Of all the recent twists in the Syria saga, one of the most unexpected has been the sudden return to relevance of the United Nations, now holding its General Assembly in New York, and its otherwise invisible secretary general, Ban Ki-moon.
Since he came into office six-and-a-half years ago, Ban has remained remarkably anonymous, despite occupying one of the world's most high-profile jobs. This obscurity is especially striking in contrast to his predecessor, Kofi Annan, who was charismatic, dashing and often in the news, and earlier office-holders like Dag Hammarskjold, who helped define the job in the 1950s. And it's earned the South Korean diplomat withering criticism: He's been called among the worst secretaries general in U.N. history, a "powerless observer" and a "nowhere man"; Foreign Policy magazine even called for his resignation in 2010.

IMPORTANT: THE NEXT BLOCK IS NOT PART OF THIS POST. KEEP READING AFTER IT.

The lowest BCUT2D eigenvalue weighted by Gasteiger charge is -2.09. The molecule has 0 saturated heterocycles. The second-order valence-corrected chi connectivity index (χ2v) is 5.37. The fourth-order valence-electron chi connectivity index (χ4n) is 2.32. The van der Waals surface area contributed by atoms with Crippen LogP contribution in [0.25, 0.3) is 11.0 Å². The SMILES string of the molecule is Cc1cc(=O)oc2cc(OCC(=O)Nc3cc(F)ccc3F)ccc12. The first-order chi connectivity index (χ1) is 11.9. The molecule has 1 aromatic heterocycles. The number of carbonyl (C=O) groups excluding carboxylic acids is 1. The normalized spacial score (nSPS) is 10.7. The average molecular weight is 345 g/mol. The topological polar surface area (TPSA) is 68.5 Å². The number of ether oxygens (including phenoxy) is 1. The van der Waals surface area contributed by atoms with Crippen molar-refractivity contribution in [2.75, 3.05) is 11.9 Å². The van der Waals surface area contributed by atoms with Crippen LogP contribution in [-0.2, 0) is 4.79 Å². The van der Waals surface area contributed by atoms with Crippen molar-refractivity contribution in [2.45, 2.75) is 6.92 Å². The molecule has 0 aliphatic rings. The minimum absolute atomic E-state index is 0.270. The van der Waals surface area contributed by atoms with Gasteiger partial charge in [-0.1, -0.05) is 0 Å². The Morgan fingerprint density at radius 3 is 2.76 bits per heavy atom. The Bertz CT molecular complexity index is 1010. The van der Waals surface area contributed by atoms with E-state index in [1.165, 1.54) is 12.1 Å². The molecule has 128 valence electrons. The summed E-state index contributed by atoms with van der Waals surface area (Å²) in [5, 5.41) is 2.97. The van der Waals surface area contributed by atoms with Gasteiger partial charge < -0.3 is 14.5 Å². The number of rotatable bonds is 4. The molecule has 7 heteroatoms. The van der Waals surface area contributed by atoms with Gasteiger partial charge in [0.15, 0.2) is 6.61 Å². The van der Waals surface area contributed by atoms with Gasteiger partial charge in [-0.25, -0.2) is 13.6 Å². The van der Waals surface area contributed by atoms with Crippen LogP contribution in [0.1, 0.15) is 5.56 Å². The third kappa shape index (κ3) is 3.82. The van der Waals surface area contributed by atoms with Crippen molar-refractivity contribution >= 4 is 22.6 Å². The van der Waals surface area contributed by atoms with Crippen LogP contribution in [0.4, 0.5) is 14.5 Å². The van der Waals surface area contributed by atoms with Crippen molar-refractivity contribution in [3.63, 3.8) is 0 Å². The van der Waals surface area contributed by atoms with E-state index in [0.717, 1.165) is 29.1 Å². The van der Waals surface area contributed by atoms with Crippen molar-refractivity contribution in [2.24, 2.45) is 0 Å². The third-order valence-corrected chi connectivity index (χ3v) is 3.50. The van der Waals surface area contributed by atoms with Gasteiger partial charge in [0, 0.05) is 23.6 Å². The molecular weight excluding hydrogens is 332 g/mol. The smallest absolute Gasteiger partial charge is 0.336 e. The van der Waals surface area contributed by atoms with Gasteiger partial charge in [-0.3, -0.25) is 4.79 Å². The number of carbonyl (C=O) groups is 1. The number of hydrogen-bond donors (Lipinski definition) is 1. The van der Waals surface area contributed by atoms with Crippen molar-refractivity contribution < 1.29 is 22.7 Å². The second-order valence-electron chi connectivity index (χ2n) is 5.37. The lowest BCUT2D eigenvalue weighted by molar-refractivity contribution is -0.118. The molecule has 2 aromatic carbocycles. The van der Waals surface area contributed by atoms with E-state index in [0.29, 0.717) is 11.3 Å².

The U.N. under Ban's stewardship has managed to get some things right: (generally) providing effective relief to refugees, (generally) doing a decent job on peacekeeping, and avoiding the corruption and mismanagement scandals that tarnished the last years of Annan's tenure. But on Syria — the critical issue of the moment — Ban's record has been thin.